In a recent post Tim mentioned a comment by a representative of an Australian university tech transfer office at an investor’s conference the other week. As Tim says, he was declaring the death of open innovation and a return to ‘sensible’ IP strategy, where we patent everything and then try to sell it or license it out.
If you’ve been reading Tim’s thoughts on patents or my post on the evidence for the Gollum effect of IP being a barrier to innovation, you can probably guess our opinion on the ‘death of open innovation’ declaration.
We are concerned that there is a growing confusion about what open innovation is (and isn’t) so I thought I’d write about an excellent review of the topic by Linus Dahlander (Stanford) and David Gann (Imperial College, London) that’s about to be published in one of the leading academic journals on innovation.
As Linus and David point out, open innovation is far from being a new phenomenon.
In the late 19th century, Edison’s laboratory – the Invention Factory at Menlo Park, displayed characteristics that in many regards had an open approach to innovation. The commercial development of electric lighting, for instance, was the product of a team of engineers that recombined ideas from previous inventions, collaborating with scientists, engineers, financiers and people in marketing outside the laboratory.
However, what is changing in innovation is the steady increase in the use of external ideas and external paths to market. Far from being a fad, this changing face of innovation is part of a shift towards alliance capitalism where companies pursue specialization but also collaborate to access capabilities that make their specializations more valuable.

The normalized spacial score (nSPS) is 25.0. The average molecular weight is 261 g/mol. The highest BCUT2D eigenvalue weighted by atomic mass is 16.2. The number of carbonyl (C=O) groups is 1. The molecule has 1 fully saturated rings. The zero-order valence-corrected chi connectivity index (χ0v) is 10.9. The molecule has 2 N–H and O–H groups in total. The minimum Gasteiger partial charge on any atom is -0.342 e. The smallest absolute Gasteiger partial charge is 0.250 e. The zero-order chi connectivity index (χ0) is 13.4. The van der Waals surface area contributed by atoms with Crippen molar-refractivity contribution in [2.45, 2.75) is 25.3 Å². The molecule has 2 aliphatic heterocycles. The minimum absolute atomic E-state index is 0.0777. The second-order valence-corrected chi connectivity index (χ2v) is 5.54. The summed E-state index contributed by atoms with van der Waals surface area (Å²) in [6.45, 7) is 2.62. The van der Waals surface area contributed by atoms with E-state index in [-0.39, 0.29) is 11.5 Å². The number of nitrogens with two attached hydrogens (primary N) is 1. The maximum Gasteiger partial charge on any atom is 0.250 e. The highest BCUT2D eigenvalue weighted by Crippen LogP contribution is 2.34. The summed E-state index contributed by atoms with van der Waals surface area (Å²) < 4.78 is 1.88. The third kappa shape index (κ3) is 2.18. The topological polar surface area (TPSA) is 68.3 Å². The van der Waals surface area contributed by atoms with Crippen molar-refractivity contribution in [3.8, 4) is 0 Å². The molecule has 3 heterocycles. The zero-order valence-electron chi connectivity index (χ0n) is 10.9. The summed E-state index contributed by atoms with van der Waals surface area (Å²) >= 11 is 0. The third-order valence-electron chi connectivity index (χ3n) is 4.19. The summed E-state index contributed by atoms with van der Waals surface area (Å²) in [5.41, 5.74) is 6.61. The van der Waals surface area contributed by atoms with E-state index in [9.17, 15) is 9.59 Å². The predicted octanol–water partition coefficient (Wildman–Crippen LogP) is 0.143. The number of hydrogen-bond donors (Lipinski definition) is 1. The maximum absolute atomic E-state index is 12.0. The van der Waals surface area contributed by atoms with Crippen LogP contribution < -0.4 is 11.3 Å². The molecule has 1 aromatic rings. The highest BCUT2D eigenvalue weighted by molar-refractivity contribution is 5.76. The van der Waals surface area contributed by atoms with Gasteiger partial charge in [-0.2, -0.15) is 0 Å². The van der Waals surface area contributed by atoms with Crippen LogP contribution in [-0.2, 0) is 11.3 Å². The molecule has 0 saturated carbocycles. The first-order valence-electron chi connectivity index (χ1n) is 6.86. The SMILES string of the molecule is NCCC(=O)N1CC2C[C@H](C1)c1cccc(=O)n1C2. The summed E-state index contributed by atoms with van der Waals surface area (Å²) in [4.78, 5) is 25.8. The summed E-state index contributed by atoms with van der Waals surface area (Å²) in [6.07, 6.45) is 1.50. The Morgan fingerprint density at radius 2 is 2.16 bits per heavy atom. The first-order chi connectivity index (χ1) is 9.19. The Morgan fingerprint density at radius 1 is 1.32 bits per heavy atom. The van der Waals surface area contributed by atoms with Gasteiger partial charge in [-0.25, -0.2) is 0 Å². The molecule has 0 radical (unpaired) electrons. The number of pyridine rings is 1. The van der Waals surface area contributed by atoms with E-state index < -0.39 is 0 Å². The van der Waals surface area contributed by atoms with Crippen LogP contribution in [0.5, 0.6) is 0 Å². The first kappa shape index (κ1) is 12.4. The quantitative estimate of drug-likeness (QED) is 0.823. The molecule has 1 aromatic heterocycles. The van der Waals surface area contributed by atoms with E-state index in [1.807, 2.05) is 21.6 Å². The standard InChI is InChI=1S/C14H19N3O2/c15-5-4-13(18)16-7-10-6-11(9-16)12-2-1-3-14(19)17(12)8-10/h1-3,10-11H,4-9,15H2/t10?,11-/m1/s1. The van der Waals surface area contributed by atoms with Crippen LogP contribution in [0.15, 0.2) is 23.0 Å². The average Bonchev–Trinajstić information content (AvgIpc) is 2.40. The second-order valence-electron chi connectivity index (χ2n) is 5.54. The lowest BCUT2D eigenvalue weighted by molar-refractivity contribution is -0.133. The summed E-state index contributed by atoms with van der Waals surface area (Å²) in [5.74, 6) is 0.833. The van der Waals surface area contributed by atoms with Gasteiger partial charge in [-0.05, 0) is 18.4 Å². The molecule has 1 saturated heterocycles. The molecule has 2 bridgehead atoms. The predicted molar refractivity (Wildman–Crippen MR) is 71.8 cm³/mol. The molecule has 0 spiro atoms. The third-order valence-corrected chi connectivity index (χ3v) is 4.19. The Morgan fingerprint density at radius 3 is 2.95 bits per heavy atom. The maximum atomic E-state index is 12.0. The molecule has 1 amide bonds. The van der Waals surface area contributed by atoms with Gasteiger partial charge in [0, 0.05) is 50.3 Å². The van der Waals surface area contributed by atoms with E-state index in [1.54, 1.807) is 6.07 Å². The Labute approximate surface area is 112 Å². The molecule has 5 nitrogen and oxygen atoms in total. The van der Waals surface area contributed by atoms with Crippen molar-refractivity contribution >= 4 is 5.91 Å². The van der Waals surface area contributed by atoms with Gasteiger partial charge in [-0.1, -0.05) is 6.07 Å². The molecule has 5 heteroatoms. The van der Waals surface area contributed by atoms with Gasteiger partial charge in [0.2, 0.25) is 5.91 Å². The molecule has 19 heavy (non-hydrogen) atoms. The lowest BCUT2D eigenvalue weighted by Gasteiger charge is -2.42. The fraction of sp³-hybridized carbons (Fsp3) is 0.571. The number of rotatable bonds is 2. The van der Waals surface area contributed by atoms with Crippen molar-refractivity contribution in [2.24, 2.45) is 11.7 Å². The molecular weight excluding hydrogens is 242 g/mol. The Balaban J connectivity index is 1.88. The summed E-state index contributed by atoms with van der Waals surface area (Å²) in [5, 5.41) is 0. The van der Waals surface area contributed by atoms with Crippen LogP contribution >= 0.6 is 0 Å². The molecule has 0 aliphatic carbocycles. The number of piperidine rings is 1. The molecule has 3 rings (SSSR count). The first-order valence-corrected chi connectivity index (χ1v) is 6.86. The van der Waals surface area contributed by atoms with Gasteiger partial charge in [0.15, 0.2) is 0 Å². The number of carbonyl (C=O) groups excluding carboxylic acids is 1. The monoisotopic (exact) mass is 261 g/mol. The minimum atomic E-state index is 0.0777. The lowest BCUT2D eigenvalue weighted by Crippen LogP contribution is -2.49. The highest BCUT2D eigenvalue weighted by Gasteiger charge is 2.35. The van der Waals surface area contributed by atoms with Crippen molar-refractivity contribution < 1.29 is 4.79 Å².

I think the highlight of the review paper is a reminder that open innovation is a continuum (not just open versus closed as the only options), and that open innovation takes on several forms. The 2×2 matrix categorizing open innovation into inbound versus outbound and pecuniary versus non-pecuniary is particularly useful.
Inbound and outbound innovation is straightforward but the pecuniary versus nob-pecuniary dimension means that a lot of innovation isn’t based on ownership and formalized transactions. There are times when firms can give away technology and ideas as part of their innovation strategy. As Tim has said previously, free can be a valid business model in the right circumstances.
But here is where the conference speaker got confused. Revealing is not the only form of open innovation. When we think about open innovation as a range of activities that firms undertake to create and capture value by externalizing the innovation process, we start to see how common open innovation really is. Linus and David’s review shows the diversity of open innovation in the following table.
So….open innovation isn’t new, it’s not just about giving away ideas and it’s not going away.
Source: Dahlander, L., Gann, D.M., How open is innovation? Res.Policy (2010), doi:10.1016/j.respol.2020.01.013